|Matthew Henry's Concise Commentary|
19:1-17 God shall come into Egypt with his judgments. He will raise up the causes of their destruction from among themselves. When ungodly men escape danger, they are apt to think themselves secure; but evil pursues sinners, and will speedily overtake them, except they repent. The Egyptians will be given over into the hand of one who shall rule them with rigour, as was shortly after fulfilled. The Egyptians were renowned for wisdom and science; yet the Lord would give them up to their own perverse schemes, and to quarrel, till their land would be brought by their contests to become an object of contempt and pity. He renders sinners afraid of those whom they have despised and oppressed; and the Lord of hosts will make the workers of iniquity a terror to themselves, and to each other; and every object around a terror to them.
Verse 14. - The Lord hath mingled a perverse spirit, etc. "Shall there be evil in a city, and the Lord hath not done it?" (Amos 3:6). To bring Egypt into so distracted a state, the hand of God had been necessary. He had introduced into the nation "a spirit of perverseness." Those in whom this spirit was had then "led Egypt astray in all her doings." They had made her "like a drunken man," who "staggers" along his path, and slips in "his own vomit." Long-continued success and prosperity produces often a sort of intoxication in a nation.
Gill's Exposition of the Entire Bible
The Lord hath mingled a perverse spirit in the midst thereof,.... A spirit of error, as the Targum, Septuagint, and Arabic versions; or of giddiness, as the Vulgate Latin: this he mingled in a cup for them, and poured it out, and gave them it to drink; and an intoxicating cup it was, such as men are made drunk with; to which the allusion is, as the last clause of the verse shows; so that the infatuation and want of wisdom in their counsels were from the Lord; who, because of the vain boasts of their wisdom in righteous judgment, gave them up to judicial blindness, stupidity, and folly:
and they have caused Egypt to err in every work thereof; both in religious and civil affairs, leading them into superstition and idolatry, to which they were of old inclined and addicted, and forming such schemes and projects, and putting them upon such works, as were very detrimental to the nation. Some think this refers to the twelve tyrants, who disagreeing among themselves, being actuated by a perverse spirit, greatly distracted the people; though rather it may refer to the times of Necho, and to his project in cutting a canal for the bringing of the Nile to the Red sea before mentioned, in which he lost several thousands of men without accomplishing it; and of his predecessor, in besieging Ashdod twenty nine years ere he took it (w):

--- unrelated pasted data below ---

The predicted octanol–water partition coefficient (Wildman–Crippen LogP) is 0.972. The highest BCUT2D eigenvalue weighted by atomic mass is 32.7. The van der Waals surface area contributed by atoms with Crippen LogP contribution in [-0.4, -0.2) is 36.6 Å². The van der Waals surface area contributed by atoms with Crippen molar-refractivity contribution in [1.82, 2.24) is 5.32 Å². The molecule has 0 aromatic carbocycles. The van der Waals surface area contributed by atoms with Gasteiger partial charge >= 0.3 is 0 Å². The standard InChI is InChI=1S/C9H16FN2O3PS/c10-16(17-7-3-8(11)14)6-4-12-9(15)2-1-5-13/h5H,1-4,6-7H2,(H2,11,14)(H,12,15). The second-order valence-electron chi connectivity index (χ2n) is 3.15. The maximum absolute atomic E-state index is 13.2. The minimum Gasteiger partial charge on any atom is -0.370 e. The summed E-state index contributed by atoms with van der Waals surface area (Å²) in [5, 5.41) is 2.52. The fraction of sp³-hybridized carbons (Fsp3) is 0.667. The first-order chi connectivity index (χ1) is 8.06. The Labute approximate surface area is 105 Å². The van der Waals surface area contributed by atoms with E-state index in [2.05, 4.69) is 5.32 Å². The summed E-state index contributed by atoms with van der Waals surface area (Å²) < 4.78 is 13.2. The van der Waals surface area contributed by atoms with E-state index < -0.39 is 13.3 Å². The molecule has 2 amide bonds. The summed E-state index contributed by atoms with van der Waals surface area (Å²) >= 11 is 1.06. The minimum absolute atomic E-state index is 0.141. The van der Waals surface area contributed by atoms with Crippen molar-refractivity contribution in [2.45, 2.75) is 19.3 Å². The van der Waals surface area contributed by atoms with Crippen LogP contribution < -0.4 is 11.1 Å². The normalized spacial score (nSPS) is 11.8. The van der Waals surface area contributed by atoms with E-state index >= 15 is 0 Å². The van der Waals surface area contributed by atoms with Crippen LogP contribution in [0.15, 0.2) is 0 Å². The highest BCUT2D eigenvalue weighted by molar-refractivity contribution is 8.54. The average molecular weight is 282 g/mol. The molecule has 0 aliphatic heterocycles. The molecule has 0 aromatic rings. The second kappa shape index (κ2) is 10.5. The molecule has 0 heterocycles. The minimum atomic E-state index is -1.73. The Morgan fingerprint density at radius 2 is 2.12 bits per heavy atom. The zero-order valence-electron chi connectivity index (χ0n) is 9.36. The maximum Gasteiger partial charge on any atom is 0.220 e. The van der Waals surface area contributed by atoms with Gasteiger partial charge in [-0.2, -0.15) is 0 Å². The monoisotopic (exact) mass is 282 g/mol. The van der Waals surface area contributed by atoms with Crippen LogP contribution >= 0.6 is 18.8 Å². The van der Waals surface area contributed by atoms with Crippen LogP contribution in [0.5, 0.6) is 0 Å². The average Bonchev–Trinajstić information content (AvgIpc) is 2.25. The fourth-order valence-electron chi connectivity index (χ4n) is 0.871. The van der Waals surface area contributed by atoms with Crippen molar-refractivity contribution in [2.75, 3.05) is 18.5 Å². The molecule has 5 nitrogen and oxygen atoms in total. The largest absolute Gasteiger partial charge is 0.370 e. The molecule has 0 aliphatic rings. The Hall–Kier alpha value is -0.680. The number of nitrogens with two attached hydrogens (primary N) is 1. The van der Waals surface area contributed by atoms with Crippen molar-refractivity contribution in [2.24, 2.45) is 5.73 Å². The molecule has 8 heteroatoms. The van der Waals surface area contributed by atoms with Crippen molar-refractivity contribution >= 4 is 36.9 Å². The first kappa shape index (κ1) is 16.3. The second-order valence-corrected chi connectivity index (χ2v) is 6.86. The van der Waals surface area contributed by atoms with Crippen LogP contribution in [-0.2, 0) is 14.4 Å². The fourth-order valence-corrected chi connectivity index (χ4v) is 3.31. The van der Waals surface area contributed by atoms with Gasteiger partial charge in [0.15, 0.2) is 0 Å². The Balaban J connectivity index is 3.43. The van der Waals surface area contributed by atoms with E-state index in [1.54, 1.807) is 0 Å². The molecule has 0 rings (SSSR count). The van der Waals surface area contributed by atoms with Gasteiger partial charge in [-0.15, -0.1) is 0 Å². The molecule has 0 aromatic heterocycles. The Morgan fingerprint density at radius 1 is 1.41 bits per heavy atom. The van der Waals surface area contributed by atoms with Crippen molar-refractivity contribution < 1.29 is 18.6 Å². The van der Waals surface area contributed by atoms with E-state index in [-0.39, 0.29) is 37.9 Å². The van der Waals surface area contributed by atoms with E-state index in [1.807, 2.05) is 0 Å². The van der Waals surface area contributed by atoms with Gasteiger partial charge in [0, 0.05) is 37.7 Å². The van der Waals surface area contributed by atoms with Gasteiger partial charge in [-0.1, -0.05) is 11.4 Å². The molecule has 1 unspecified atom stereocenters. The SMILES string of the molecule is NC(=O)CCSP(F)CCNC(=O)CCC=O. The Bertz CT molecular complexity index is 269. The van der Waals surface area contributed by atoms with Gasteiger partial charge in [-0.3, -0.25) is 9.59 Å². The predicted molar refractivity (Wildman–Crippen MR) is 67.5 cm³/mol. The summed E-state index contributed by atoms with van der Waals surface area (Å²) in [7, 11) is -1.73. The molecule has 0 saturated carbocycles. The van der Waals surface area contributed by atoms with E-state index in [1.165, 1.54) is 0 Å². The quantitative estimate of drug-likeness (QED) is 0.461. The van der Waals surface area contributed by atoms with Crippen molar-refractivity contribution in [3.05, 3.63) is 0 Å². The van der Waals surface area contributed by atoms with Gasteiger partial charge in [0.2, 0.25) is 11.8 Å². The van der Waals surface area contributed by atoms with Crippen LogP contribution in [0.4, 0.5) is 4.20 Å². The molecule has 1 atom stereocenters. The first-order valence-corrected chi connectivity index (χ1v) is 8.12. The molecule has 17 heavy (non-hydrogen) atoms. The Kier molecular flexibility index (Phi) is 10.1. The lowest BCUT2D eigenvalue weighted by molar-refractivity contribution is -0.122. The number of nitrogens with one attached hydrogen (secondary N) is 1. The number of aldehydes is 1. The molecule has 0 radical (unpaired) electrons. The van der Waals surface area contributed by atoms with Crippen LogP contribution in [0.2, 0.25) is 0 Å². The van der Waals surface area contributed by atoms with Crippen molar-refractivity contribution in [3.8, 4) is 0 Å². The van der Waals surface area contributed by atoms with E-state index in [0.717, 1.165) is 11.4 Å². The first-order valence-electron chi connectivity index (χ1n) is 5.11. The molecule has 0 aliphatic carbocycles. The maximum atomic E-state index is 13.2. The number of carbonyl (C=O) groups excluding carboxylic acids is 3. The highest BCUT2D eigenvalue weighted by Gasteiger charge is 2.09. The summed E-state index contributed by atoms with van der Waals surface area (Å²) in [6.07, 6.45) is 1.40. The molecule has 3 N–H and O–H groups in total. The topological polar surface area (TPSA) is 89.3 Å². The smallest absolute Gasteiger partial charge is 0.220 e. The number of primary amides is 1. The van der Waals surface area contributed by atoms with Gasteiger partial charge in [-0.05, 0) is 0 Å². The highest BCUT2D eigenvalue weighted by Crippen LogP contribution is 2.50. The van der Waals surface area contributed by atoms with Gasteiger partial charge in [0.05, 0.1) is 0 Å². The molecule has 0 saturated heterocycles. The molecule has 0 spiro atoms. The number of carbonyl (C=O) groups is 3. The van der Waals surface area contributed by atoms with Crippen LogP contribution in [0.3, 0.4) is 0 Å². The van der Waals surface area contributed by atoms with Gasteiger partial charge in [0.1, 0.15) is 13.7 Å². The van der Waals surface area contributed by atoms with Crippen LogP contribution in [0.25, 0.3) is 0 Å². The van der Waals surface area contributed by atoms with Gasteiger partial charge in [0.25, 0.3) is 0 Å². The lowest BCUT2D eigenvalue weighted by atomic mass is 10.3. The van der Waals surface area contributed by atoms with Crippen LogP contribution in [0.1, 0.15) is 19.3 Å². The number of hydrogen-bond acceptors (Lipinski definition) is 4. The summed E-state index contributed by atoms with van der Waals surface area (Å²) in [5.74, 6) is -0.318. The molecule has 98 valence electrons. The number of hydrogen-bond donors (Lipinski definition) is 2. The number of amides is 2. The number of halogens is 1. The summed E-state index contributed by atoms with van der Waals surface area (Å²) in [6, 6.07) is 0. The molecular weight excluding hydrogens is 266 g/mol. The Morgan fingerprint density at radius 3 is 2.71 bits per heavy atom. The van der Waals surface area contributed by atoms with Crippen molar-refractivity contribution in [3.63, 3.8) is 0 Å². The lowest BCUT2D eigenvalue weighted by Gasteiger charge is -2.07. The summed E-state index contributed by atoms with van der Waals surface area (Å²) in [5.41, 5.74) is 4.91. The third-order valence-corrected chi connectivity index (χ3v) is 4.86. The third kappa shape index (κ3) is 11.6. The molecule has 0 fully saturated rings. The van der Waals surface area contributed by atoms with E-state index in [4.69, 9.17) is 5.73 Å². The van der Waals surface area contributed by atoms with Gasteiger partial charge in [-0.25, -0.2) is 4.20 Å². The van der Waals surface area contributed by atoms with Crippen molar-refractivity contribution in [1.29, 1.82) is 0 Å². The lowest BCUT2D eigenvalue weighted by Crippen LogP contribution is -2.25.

as a drunken man staggereth in his vomit; who is so very drunk, that his head is quite giddy, and cannot walk upright, but staggers as he goes, and vomits as he staggers, and falls down, and is rolled in it, as the Targum; just like such a man were the princes and governors of the Egyptian provinces.
(w) Herodot. l. 2. c. 157, 158.
Jamieson-Fausset-Brown Bible Commentary
14. err in every work thereof—referring to the anarchy arising from their internal feuds. Horsley translates, "with respect to all His (God's) work"; they misinterpreted God's dealings at every step. "Mingled" contains the same image as "drunken"; as one mixes spices with wine to make it intoxicating (Isa 5:22; Pr 9:2, 5), so Jehovah has poured among them a spirit of giddiness, so that they are as helpless as a "drunken man."
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